Quantum mechanics is the fundamental framework established by physicists to describe the happening in the microscopic, subatomic world. In chemistry, chemical reactions, which involves gain and loss of electrons and transformation of molecules, can well be explained in quantum mechanics.
In fact, quantum chemistry, also known as molecular quantum mechanics, is just branch of chemistry whose purpose is to interpret chemistry through quantum modeling and chemistry experiments. Without thorough understandings of the transition state of reactants involved, particularly in quantum perspective, chemistry can be a confusing and exhausting sport.
Two recent publications from a research group at the University of New Mexico (UNM) shed light on the quantum mechanisms behind chemical reactions and provided experimental chemists much needed theoretical interpretation for their observation.
With collaborators in UC Berkeley, the UNM team zoomed in on a seven-atom reaction: F + CH3OH → HF + CH3O, using a technique called slow photo-electron imaging spectroscopy. The focus of their investigation was on a unique anion CH3OHF−, which was prepared by the Berkeley group. CH3OHF− shared the geometrical similarity with the transition state of the corresponding neutral reactions.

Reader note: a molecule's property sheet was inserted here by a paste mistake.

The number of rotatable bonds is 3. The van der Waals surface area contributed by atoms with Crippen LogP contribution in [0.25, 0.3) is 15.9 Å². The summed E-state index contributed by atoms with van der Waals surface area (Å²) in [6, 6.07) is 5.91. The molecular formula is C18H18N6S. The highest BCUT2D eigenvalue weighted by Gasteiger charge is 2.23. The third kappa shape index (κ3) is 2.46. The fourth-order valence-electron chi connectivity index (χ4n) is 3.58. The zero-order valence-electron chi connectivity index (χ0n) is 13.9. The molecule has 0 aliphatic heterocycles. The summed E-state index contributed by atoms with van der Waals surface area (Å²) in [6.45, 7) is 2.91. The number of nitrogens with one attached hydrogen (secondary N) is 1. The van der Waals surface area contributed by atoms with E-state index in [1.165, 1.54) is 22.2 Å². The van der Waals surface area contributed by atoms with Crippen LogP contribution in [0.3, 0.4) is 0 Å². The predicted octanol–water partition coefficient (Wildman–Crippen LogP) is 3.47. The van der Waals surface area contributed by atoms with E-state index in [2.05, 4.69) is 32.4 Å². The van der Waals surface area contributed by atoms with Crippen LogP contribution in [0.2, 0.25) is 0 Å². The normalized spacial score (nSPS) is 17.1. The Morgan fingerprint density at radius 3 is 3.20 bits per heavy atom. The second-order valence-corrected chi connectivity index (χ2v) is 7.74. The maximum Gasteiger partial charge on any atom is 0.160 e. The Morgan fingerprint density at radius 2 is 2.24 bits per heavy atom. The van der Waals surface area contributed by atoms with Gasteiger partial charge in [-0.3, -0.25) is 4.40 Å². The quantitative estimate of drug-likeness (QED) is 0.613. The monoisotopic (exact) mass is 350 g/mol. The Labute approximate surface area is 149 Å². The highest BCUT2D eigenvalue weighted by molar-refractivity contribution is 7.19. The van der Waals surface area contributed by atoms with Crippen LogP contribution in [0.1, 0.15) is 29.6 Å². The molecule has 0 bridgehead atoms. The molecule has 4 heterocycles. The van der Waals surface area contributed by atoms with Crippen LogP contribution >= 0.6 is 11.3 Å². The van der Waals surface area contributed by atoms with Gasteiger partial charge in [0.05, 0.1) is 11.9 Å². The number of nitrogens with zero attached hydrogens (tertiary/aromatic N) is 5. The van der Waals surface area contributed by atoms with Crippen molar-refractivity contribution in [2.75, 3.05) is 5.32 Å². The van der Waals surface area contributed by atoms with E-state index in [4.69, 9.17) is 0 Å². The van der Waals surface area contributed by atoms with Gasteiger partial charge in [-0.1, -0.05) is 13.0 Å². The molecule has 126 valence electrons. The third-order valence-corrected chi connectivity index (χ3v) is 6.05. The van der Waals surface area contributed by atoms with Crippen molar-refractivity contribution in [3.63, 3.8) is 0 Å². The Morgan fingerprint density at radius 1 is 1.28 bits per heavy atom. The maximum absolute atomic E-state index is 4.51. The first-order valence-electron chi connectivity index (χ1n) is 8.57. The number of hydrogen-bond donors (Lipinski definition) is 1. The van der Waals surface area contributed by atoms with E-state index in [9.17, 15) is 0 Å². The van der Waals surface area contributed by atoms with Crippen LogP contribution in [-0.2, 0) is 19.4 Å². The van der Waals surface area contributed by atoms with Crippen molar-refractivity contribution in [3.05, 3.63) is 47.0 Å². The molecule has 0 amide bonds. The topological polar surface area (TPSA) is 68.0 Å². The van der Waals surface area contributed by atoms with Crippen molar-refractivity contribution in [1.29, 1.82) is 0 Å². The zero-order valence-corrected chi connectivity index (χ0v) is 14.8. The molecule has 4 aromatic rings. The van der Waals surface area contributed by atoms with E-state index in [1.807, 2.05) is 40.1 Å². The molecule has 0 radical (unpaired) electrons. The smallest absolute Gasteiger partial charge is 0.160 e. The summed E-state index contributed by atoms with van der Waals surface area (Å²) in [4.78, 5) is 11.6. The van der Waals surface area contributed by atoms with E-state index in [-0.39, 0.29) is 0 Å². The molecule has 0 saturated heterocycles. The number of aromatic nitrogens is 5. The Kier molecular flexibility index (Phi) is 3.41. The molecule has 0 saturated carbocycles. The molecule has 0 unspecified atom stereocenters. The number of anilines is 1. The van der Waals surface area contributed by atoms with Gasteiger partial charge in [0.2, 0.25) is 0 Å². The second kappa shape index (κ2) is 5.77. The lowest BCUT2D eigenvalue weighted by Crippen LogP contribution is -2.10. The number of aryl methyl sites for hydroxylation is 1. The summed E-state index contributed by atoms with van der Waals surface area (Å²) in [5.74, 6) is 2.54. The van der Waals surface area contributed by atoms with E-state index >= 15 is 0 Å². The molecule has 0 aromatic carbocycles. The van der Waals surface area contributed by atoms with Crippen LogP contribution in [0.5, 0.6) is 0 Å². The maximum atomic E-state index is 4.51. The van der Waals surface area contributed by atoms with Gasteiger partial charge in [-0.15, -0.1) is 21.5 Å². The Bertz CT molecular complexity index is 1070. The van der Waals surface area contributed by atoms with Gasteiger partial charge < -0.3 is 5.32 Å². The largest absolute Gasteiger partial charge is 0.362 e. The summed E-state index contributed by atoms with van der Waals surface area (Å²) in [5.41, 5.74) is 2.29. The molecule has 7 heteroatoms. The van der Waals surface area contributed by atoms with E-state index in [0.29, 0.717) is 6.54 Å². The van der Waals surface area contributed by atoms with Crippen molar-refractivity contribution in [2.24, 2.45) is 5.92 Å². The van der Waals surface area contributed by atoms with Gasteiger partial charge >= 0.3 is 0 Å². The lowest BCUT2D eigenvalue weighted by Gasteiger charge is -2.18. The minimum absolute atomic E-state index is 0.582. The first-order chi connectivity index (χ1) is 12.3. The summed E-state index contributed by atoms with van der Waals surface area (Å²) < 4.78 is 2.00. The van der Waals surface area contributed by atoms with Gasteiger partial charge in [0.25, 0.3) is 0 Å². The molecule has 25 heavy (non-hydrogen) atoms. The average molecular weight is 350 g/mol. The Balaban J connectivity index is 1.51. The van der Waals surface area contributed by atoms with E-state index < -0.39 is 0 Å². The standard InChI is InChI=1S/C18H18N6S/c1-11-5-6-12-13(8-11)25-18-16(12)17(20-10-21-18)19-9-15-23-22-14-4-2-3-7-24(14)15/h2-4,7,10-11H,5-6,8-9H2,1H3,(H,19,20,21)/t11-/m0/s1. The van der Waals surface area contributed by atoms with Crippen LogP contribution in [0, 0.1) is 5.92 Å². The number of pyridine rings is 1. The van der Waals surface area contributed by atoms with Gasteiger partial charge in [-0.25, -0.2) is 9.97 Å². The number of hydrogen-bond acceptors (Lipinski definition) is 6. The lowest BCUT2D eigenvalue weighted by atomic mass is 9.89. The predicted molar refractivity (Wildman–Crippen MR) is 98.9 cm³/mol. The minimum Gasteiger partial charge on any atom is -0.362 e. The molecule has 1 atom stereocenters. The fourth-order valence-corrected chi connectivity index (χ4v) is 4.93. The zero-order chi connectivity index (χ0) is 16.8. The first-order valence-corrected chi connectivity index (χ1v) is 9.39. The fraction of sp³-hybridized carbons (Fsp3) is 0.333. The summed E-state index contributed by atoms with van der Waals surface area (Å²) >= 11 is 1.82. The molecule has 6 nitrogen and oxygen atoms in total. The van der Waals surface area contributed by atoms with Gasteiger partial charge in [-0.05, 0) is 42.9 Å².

The researchers used the spectroscopic method to acquire resonance signatures (known as vibrational Feshbach resonances) of the anion. The resonances are extremely sensitive to the topography of the reactive surface, thus they provides exceptional comparison with the values that are calculated based on quantum theory. As expected, their quantum calculations yielded results that were agreeable with the spectral measurements.
"We can actually predict what these quantum states look like and that's what they see in experiment," said Hua Guo, professor of chemistry at the UNM and the group leader. "As it turns out, our theory can actually pinpoint what the spectral peaks are coming from. In this case, these peaks correspond to the so-called Feshbach resonances."
In the second study, Guo’s team explored the quantum mechanical nature of a particular type of reaction called isomerization, using the same transition state spectroscopy technique. In chemistry, isomerization is the process through which one molecule is transformed into another form of arrangement with the identical atoms. Hydrogen migration between adjacent carbons is a common mode of isomerization.
It is known that the hydrogen migration-based isomerization requires vibrational motions to overcome the energy barrier so that the reaction can happen. But no one has a clue which vibration was involved during isomerization till now. Guo’s group showed that it involved a quantum phenomenon called tunneling. "Tunneling is what scientists call a quantum mechanical property because hydrogen is very light, it's quantum mechanical, and it can sometimes tunnel. We have evidence showing that," said Guo.
Quantum tunneling describes a scenario where a particle tunnels through an "insurmountable" energy barrier, countering the prediction of classical physics. It plays an essential role in several physical phenomena, such as nuclear fusion.
Guo further explained: "I would like to view this like when you ski. You go up to a hump, and then you go all the way downhill. Energetically that's what happens. The tricky thing with molecules is that it doesn't go over the hump, it goes underneath and tunnels through."
Is Quantum Tunneling Faster than Light? Credit: PBS